I enjoyed Confessions of a Shopaholic enough to pick up the next few books in the series and a few of Kinsella's other books published under her real name, Madeleine Wickham, as well as her Kinsella pen name. I was never really blown away by her writing and as the Shopaholic series continued I became more and more angry with Becky Bloomwood and her never changing consumption habits. You'd think after six books she'd mature a little, but no. Every big revelation at the end of one of the books is followed by a quick slid into old habits by the start of the next. This lead to me not picking up any of the other Kinsella books I had lying around the house. One of the reasons I decided to do a Chick Lit themed month on my blog was so that I would finally pick up books I had bought that were creating a large backlog to my "to be read" pile. So I finally pick up The Undomestic Goddess. I should have never judged Kinsella on Becky Bloomwood! She created such a wonderful, relateable, fresh, and funny heroine in Samantha Sweeting, that I forgive that other alliterative heroine of hers for her flaws. Kinsella has been wrongly judged by me and I admit that perhaps Kinsella just doesn't excel in series and that stand-alones is where she shines. This book shone and made a bleak weekend fun.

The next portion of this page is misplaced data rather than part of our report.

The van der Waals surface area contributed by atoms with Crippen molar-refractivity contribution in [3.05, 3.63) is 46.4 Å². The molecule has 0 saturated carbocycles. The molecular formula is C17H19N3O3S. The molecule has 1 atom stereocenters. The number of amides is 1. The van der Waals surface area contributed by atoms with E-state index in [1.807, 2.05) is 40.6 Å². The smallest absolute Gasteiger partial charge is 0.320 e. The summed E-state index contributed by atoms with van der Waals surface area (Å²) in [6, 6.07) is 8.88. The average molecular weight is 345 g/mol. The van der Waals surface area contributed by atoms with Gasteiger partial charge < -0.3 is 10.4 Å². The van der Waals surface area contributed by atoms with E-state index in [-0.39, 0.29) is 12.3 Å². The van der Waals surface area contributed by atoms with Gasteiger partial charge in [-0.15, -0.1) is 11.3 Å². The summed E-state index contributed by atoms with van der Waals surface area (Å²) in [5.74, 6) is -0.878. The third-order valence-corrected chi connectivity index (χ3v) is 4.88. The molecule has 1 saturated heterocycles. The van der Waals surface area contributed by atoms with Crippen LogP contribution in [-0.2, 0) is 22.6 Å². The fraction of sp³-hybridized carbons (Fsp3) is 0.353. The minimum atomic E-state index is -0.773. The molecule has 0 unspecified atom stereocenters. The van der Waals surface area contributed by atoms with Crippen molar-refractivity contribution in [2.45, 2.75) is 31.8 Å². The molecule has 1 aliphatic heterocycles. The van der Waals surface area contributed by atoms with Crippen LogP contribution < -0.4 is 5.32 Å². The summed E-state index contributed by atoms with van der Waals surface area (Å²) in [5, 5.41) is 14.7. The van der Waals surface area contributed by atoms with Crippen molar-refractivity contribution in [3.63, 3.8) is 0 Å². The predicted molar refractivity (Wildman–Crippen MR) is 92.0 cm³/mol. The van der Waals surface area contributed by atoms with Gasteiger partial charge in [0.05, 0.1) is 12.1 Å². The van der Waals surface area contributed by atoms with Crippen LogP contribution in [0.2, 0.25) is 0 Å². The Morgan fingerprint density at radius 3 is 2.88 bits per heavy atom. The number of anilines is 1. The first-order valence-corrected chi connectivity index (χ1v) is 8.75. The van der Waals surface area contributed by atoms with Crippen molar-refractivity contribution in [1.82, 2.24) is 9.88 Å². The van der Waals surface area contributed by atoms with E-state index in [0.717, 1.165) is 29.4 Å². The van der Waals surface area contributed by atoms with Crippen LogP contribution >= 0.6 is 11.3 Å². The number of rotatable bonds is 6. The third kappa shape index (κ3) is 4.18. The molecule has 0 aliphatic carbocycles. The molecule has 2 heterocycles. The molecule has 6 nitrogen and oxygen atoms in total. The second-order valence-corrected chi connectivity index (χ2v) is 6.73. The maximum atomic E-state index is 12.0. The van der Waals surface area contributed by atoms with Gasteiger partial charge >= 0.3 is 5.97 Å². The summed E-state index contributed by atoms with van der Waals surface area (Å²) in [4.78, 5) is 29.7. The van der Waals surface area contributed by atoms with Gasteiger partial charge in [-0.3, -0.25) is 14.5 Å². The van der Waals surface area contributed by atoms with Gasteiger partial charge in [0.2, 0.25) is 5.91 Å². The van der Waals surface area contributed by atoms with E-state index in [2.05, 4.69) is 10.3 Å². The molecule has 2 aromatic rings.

I connected to Samantha on so many levels, but what really got me was her work ethic. Samantha's work ethic is 100% 24/7. There is no give, there is no outside life, there is the job, and only the job. Samantha is lucky in that until the events that unfold in the book she has never had a crash or come down. We live in a culture where to succeed means that you work too hard, you are literally willing to kill yourself to make it to the top. There is quite literally no off switch, no balance, no break. This is so me it's kind of scary. I'm the person who believes that doing anything less then the best you can do is unacceptable. There is nothing below first place, which will preferably leave those in second and third in the dust. In downtime between classes while in school I'd compare anti anxiety meds and stress induced ticks with fellow sufferers. If I was working on a job I'd work 24/7 until it was done. What is 9-5, that is absurd, there are so many hours in the day that are being unutilised with this way of thinking. But as Samantha comes to learn, this isn't a life.